The Media’s Reality Distortion Field

The Melbourne Herald Sun has a good piece on the way in which the media is spinning the story on Iraq.

Here’s how it was sold to us. “Weapon hunt fizzles,” declared the Hobart Mercury. “No weapons, no approval for Bush in poll,” gloated the Sydney Morning Herald. “Iraq search finds no WMD stockpile,” said the Age. “US weapons hunt turns up nothing,” added the Northern Territory News.

ABC’s PM program was even surer of another US “setback”: “No evidence of weapons of mass destruction have been found in Iraq,” it trumpeted.

David Kay saw the same kind of headlines in the United States, and says he’s “amazed” the media thinks his search has failed.

Did journalists actually read his report, which lists startling new evidence of Saddam’s weapons?

Says Kay: “This is information (that), if it had been available last year, would have been headline news.” He’s now certain “we’re going to find remarkable things” in the future, too.

Indeed the media is not thinking with inductive reasoning in which evidence is used to form a conclusion, but by a series of deductive syllogisms based on a skewed view of the evidence. The media did not read Kay’s Report and use it to conclude that the search for weapons of mass destruction has failed – that would be an invalid conclusion from Kay’s own evidence. Rather they started with the conclusion that the situation in Iraq was a failure and selectively used the Kay report as a way of justifying that conclusion. When something happens like an increasingly multinational force in Iraq or improvements to infrastructure, this evidence is glossed over in favor of evidence which reinforces the media’s claims of "quagmire".

Psychologist Irving Janis helped popularize a theory which helps explain the media’s reaction to Iraq. His theory is that of "groupthink" which is "a mode of thinking that people engage in when they are deeply involved in a cohesive in-group, when the members striving for unanimity overrides their motivation to realistically appraise alternative courses of action." (Irving Janis, Victims of Groupthink, Boston: Houghton Mifflin, 1972. pg. 9)

In other words, when you get a group of people together with a similar worldview and ask them to process some information, they will process that information in such a way as to coincide with their worldview.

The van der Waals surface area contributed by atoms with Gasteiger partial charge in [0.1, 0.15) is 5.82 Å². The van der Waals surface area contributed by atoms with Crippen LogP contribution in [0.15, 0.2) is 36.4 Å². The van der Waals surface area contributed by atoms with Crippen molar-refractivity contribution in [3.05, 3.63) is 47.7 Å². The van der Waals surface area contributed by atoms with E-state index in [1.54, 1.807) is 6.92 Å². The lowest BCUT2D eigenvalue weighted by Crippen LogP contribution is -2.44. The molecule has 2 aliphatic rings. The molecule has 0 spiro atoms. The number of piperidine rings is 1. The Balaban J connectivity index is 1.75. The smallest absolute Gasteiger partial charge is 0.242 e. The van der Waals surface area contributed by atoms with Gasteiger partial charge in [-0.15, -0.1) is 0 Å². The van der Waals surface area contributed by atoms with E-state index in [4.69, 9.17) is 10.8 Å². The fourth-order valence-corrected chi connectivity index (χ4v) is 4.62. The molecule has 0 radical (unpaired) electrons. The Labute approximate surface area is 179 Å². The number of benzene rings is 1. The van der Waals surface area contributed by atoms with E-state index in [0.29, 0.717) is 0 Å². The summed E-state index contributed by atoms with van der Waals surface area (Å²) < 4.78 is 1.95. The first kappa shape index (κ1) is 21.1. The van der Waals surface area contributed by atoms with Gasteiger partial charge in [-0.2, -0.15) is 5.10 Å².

The theory of groupthink is a tremendously useful model for analyzing public policy decisionmaking. Many articles have been written that apply this model to everything from the Cuban Missle Crisis (Graham Allison’s indispensible Essence of Decision for those who might be interested in foreign-policy decisionmaking theory) to the decisions over the war in Iraq.

The lessons this theory has in understanding the media is that the “media” is largely an incestious group. Despite liberal claims that corporate decision-making has the dominant effect in media coverage, there’s very little evidence to support that. The media is known for running stories on corporate misdeeds, from Dateline NBC rigging Ford trucks to explode to the scientifically invalid scares over Alar on apples and cancer from power lines.

The media can be better examined from a model of populism. From the muckrakers of the early 20th Century to today, journalists have been trained to think of themselves as noble protectors of the Public Good against the evil interests of The Powerful. In other words, you have an attitude that is developed by journalism schools that journalists should not report the news they should create the news.

This effect isn’t even necessarily partisan, although such an outlook is more condusive to liberal ideology than conservatism. This kind of attitude helps explain the media frenzy over Monica Lewinsky in the 1990’s – in short, scandal sells.

This is why the media reporting on Iraq is so unbalanced. You have a group of people who by and large have been instilled with the same worldview through their education. You have a group of people who are predominantly liberal and anti-war. You have a group of people who by and large travel in the same circles, view the same things, and have the same outlook.

Essentially, you have exactly the kind of outlook in which groupthink thrives. The media has made up their minds – Iraq is a failure, and they are not interested in challenging that worldview. The media groupthink is based on the idea that only they know the truth, and the direction of their reporting is geared towards that end.

The media is living under a reality distortion field in which their worldview is the only worldview they see. It doesn’t help that they are all cloistered in the same parts of Baghdad and don’t see the reality of daily life in Iraq. While no one would argue that they shouldn’t cover the setbacks that have happened in Iraq, that is not the totality of the story. Unfortunately for the public, that seems to be the only story the media is willing to cover.

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